As a mom of three energetic, growing boys, one of my most important jobs is setting them on a path of healthy eating that I hope they’ll continue on into adulthood. I believe that it’s much easier to establish good eating habits early in life rather than try to replace bad habits with good ones in adulthood.
In this post, I wanted to take a look at whether kids really are more likely to maintain the healthy eating habits that parents help them establish early on. I also wanted strategies for introducing new foods to my kids’ diets because I know that consuming a variety of different foods, especially fruits and vegetables, is how they’ll get the many nutrients their bodies need to be healthy.
Healthy eating habits learned early stick
In September 2014 the Official Journal of the American Academy of Pediatrics published results of a series of related studies by the U.S. Food and Drug Administration (FDA) and the Centers for Disease Control and Prevention (CDC). The studies followed around 1,500 kids, documenting their eating and drinking habits from age 0 to 6 years of age.
This finding caught my attention: What we feed babies from age 0 to 1 years of age highly influences what they eat at age 6. Kids who started off eating healthy continued to have preferences for those healthy food choices at age 6 years. Similarly, this finding showed that kids given sugar-sweetened beverages in infancy were more likely to consume sugar-sweetened beverages at age 6.
The takeaway message seems to be that to help your kids establish healthy eating habits for later in life, start them off early.
Introducing healthy foods not always easy
How many of you with kids have experienced putting a new food in front of your kid and having them make a “that’s disgusting” face or purse their lips and absolutely refuse to eat it? We’ve all been there. I’ve known a kid to chew the same bite of spinach for 15 minutes before giving in and swallowing it. Yet that same kid loves spinach now—in omelets, salads, and pastas.
I love the chart of facial expressions in infants in this study that was used to determine whether the child did or didn't like the taste of green beans. The study suggests that even though parents may be hesitant to continue feeding a kid a food when presented with such expressions, sometimes you just have to forge ahead.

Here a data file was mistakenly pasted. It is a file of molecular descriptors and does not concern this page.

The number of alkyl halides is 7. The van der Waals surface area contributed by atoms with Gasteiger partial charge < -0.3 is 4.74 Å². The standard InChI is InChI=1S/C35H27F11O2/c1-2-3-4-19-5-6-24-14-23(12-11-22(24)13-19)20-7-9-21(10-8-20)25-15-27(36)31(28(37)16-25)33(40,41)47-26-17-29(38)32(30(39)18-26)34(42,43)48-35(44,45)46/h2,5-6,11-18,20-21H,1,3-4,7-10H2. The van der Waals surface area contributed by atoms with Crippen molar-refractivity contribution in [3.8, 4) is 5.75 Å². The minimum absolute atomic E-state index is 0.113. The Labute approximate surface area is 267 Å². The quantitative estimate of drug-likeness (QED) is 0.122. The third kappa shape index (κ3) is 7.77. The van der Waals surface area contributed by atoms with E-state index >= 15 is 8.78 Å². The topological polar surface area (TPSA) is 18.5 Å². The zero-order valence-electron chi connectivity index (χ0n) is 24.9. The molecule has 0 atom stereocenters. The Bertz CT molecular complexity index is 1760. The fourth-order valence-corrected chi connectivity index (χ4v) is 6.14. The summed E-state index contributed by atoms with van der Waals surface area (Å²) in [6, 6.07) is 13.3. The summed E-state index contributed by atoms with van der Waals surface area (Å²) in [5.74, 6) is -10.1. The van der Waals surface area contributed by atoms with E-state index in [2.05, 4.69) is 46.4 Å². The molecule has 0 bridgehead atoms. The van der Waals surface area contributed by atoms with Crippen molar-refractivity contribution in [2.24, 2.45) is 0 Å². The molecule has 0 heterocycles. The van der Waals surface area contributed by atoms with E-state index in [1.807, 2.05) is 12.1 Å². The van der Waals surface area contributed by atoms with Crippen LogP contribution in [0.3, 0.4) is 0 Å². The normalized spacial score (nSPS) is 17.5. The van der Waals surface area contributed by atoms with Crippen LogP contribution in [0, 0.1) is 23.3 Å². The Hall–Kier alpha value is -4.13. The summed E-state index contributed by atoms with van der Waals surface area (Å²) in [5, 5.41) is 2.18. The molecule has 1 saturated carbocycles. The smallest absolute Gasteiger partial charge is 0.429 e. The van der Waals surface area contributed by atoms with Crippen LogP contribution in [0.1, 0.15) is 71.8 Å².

Strategies for introducing new foods
At our home, we have a few rules that we’ve tried to stick to when it comes to trying and eating new foods. I also learned some great rules and strategies while writing this article that I want to look into later. For example, this set of “rules to cure picky eating” had some thoughts on this topic seemed worth exploring.
You may or may not agree with each of my rules (and that’s completely okay), but here they are:
Take one bite—it won’t kill you!
It takes 10 times to learn to like a new food—familiarity does not breed contempt.
Don’t make separate meals for just one kid—who has the time?
Model what you want your kids to eat—lead by example.
I employ the first rule because it seems to me that a kid has to try a new food before he or she can ever learn to like it. Many parents (yours truly included) can sometimes fall into the trap of assuming a food is not kid-friendly—thus all the kid menus that offer pasta, pizza, and peanut butter and jelly sandwiches at restaurants that also serve amazing, nutritious, and delicious food. For the most part, kids simply like the foods they know; and you have to provide the introduction.
The second rule goes hand in hand with the first. You have to try something enough times for it to become familiar, and therefore likeable. At my house, we don’t give up after the first try of a new food. Instead, we still serve it at our table regularly. With enough oooohing and aaahing over a food, we've seen that oftentimes our kid will try it again. It seems to take a few tries before the kid either definitively likes or dislikes the food. This Huffington Post article says that it takes from 7-15 tries for a kid to acquire the taste for a new food.
The third rule seems like a no-brainer. We cook good, tasty, and healthy meals at our home. My kids should at least try to eat it. Giving them a separate meal makes the meal not a shared family experience and basically nullifies the first two rules.
The final rule I came across while looking up this information. Our kids learn so much from us—how we dress, our attitudes about people and politics, our values, and so much more. They also follow in our footsteps with how and what they eat—snacking on unhealthy versus healthy foods, eating in a hurry versus at a relaxed pace, or eating at the dinner table versus in front of a TV or computer. We have to give them the example we want them to follow.
Try this kid- and adult-pleasing salad
What kid or adult doesn’t love pomegranate seeds? What is the salad dressing of choice for young kids? (The answer is Ranch dressing, of course.) And what family, if they prepare a Thanksgiving turkey, doesn’t have tons of leftover turkey the Friday after Thanksgiving? Tuck away my recipe Turkey Salad with Dairy Free Ranch Dressing for the next week, and feel good about serving your family a healthy and tasty post-Thanksgiving salad.